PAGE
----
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story.lead_photo.caption LYNN KUTTER ENTERPRISE-LEADER Farmington School Board President Jeff Oxford, left, presents high school Principal Jon Purifoy with framed pages from a special newspaper section produced by the Enterprise-Leader to celebrate the first 100 days of the new high school building.

FARMINGTON -- Voters in the May 22 school election supported Farmington School District's request to refinance five bond issues and extend debt and that means the district can now move ahead to complete all of Phase 3 for the high school campus.

Farmington School Board last week unanimously approved a total cost of $14 million to construct Phase 3 facilities: $11 million for the base facilities package and almost $3 million to include four alternate bids in the project.

In Other Business, the School Board:

• Increased school lunch prices by 5 cents for students. New cost is $2.70 for kindergarten through sixth grade and $2.95 for seventh through 12th grade. Adult prices will increase from $3.65 to $4, the actual cost of a meal. The recommendation was made to increase by 5 cents this year and another 5 cents next year so the increase would not be a lot all at once.

• Renewed a two-year lease with Northwest Arkansas Education Service Cooperative for the round building for an annual fee of $30,000.

• Renewed a one-year lease with NorthWest Arkansas Community College for $3.50 per square foot for 4,697 square feet for a total $16,439 annual fee.

• Amended its custodial bid with SG 360 Service Group from $41,000 per month to $43,000 per month for additional personnel and equipment.

Other costs are $31,000 for landscaping, $1.2 million for site package and almost $700,000 for utility package. The total cost of Phase 3 will be about $15.9 million.

"This is an exciting time for the district, going back to Tuesday night and the election," Superintendent Bryan Law said as the board discussed Phase 3 construction. "We had great support for the extension and the refinancing."

Voters supported Farmington's request to refinance five bond issues and extend debt another 35 years by a 613-323 vote. About 65 percent of the voters approved the request, compared to 35 percent against.

The district will refinance five issues that total $19.4 million in principal and offer a new bond issue with a principal amount of $29.5 million, which includes $9.2 million in new money that will be dedicated to finish Phase 3 at the high school, with some leftover for projects at the old high school.

The new bond issue would mature over a period of 35 years, according to the election ballot.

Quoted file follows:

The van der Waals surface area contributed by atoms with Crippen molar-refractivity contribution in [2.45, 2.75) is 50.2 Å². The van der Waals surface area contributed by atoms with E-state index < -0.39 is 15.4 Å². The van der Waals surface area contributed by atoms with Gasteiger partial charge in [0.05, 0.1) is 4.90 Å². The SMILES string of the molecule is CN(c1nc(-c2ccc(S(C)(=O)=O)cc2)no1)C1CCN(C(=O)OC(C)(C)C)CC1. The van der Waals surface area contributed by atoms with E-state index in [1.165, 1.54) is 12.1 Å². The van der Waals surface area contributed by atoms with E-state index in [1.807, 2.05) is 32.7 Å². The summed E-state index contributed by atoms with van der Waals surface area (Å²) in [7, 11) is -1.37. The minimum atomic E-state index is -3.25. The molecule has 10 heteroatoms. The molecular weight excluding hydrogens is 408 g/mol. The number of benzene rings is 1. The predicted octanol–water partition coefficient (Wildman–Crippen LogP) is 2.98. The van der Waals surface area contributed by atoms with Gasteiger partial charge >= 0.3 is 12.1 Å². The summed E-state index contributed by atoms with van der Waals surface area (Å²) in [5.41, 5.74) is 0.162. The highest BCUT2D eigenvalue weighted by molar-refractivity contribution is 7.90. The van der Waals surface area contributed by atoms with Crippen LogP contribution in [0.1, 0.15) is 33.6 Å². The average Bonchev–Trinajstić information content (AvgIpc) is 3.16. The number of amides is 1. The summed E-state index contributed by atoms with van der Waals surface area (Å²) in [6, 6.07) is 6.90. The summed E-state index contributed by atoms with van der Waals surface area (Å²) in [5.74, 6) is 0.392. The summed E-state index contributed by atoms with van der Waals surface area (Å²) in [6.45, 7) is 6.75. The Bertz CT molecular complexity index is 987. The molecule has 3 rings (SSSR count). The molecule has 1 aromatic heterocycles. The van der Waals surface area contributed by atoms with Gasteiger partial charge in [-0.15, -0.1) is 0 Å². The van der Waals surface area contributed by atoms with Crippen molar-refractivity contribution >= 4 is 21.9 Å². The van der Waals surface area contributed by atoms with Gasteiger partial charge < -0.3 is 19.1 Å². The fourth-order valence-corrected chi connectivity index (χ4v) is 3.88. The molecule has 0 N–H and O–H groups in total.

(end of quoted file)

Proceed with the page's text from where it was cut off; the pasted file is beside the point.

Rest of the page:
Law said the district plans to sell the bonds this summer and proceeds should be available in late July or early August.

Farmington will use proceeds from the new bond issue and about $8 million in a capital improvements reserve fund to pay for Phase 3.

The project's construction manager, Kinco Construction, presented the construction costs to the School Board at its May 29 meeting.

The base facilities package is $11 million for a new football/soccer stadium, track, football bleachers, pressbox, concession stand/restrooms, ticket booth and a field house with offices, locker rooms and a weight room.

As part of the bid process, Kinco asked for separate bids for four add-on alternates, in case bids came in too high.

The outcome of the election allowed the district to include all four alternates. Alternate #1 was the most expensive, which will be almost $2.7 million for an indoor practice facility and cheer/dance locker rooms.

The bids for the other three alternates added up to about $318,000 and include bleachers and a pressbox for the track facility, two parking lots and brick wraps around the four steel columns for the scoreboard.

Mark Haguewood with Hight Jackson Associates, architects for Phase 3, said the school is in budget for the cost of the total project.

Tyson Reimer with Kinco told the board, "We're ready to get going and ready to get started."

Bob Archer, also with Kinco, said the company's priority will be to complete the track so the team can get on it in December for practice. He did not know if the track facility would be ready for the spring 2019 season. There will be some issues getting players to the track because of construction on the stadium and other facilities.

"We'll have to come up with a game plan," Archer said.

Kinco plans to have the stadium and other facilities ready in time for the 2019-20 school year.

After the meeting, Law said the outcome of the election shows school patrons want the district to finish all of Phase 3 at one time.

"When we started, we started out thinking, well we're going to build a football field and a track," Law said. "We've always had the push to do the project all at once but until we had the funding, that was difficult to step out on. I think there's no question looking at it, is that's what people wanted us to do."

Many students and student groups will be touched by the new facilities, Law said.

"We've had track teams with no track. We've had a push here to start soccer for quite a few years and we've not had a facility to do that. A time and place for cheer and dance, we've not been able to provide that. So we're going to be able to include a lot of students in this that have not had much."

Now that the district knows it will be able to finish all of Phase 3, the next step will be to make plans to address needs at the Farmington Junior High building, he added.

General News on 06/06/2018

Print Headline: Farmington High's Phase 3 Cost: $15.9 Million

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